Description

The Computer Security Foundations Symposium (CSF) is an annual conference for researchers in computer security, to examine current theories of security, the formal models that provide a context for those theories, and techniques for verifying security. It was created in 1988 as a workshop of the IEEE Computer Society's Technical Committee on Security and Privacy, in response to a 1986 essay by Don Good entitled “The Foundations of Computer Security—We Need Some.” The meeting became a “symposium” in 2007, along with a policy for open, increased attendance. Over the past two decades, many seminal papers and techniques have been presented first at CSF. For more details on the history of the symposium, visit CSF's home.

The program includes papers and panels. Topics of interest include access control, information flow, covert channels, cryptographic protocols, database security, language-based security, authorization and trust, verification techniques, integrity and availability models, and broad discussions concerning the role of formal methods in computer security and the nature of foundational research in this area.

Call for paper

Call for paper description

The Computer Security Foundations Symposium is an annual conference for researchers in computer security. CSF seeks papers on foundational aspects of computer security, such as formal security models, relationships between security properties and defenses, principled techniques and tools for design and analysis of security mechanisms, as well as their application to practice. While CSF welcomes submissions beyond the topics listed below, the main focus of CSF is foundational security: submissions that lack foundational aspects risk rejection.

Author guidelines

Submitted papers must not substantially overlap with papers that have been published or that are simultaneously submitted to a journal or a conference with published proceedings.

Papers must be submitted using the two-column IEEE Proceedings style available for various document preparation systems at the IEEE Conference Publishing Services page. All papers should be at most 12 pages long, not counting bibliography and well-marked appendices. Committee members are not required to read appendices, and so the paper must be intelligible without them.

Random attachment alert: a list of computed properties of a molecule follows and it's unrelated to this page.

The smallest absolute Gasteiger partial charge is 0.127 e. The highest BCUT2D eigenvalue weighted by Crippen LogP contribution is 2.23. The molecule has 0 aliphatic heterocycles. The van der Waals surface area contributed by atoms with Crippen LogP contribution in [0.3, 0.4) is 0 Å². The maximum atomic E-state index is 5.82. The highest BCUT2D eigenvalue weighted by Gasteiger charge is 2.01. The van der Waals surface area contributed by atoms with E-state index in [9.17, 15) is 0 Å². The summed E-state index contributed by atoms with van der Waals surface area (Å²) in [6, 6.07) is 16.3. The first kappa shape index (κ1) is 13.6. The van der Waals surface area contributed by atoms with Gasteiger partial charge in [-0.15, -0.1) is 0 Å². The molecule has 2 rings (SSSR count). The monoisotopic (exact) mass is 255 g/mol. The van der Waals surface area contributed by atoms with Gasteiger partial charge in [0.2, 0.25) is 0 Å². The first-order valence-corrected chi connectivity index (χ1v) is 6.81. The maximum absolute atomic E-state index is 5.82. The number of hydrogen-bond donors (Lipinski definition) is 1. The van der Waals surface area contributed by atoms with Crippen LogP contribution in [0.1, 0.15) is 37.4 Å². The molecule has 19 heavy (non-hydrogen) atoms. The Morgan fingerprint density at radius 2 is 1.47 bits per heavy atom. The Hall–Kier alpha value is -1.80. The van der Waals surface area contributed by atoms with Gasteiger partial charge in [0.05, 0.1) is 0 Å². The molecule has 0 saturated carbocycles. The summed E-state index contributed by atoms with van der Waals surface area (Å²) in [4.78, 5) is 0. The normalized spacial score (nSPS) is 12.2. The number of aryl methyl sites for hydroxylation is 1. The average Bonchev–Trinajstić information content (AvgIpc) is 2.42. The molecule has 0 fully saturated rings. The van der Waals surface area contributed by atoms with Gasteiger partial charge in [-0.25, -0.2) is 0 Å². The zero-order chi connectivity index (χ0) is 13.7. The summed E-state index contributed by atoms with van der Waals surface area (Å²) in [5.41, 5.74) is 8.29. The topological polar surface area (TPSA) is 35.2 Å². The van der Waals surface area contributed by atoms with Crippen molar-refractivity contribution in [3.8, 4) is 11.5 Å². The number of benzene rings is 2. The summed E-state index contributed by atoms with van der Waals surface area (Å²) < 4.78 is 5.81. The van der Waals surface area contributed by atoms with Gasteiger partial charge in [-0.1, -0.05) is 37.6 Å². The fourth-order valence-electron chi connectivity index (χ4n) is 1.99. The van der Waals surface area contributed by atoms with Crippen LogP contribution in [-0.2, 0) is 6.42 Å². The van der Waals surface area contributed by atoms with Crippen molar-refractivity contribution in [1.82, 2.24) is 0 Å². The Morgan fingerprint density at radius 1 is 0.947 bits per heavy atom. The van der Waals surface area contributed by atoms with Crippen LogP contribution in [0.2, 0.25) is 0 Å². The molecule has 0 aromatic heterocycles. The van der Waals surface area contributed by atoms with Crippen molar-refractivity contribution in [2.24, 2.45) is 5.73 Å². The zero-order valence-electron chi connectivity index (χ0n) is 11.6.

CSF'19 will employ a light form of double-blind reviewing. Submitted papers must (a) omit any reference to the authors' names or the names of their institutions, and (b) reference the authors' own related work in the third person (e.g., not "We build on our previous work ..." but rather "We build on the work of ..."). Nothing should be done in the name of anonymity that weakens the submission or makes the job of reviewing the paper more difficult (e.g., important background references should not be omitted or anonymized). Please see the conference site for answers to frequently asked questions (FAQ) that address many common concerns. When in doubt, contact the program chairs.

Papers failing to adhere to any of the instructions above will be rejected without consideration of their merits.

Papers intended for one of the special sessions should select the "Computer-Aided Cryptography", "Blockchain and smart contract", "Machine learning meets security and privacy" option, as appropriate.

At least one coauthor of each accepted paper is required to attend CSF to present the paper. In the event of difficulty in obtaining visas for travel, exceptions can be made and will be discussed on a case-by-case basis.

Topics of submission

  • access control
  • accountability
  • anonymity and privacy
  • authentication
  • blockchain
  • computer-aided cryptography
  • data and system integrity
  • database security
  • decidability and complexity
  • distributed systems security
  • electronic voting
  • formal methods and verification
  • decision theory
  • hardware-based security
  • information flow control
  • intrusion detection
  • language-based security
  • machine learning
  • network security
  • data provenance
  • mobile security
  • security metrics
  • security protocols
  • smart contract
  • software security
  • socio-technical security
  • trust management
  • usable security
  • web security

Message

Leave a message

Refresh

Contact information

  • csf2019@stevens.edu

Sponsored By

  • Carnegie Mellon University

Supported By

  • IEEE Computer Society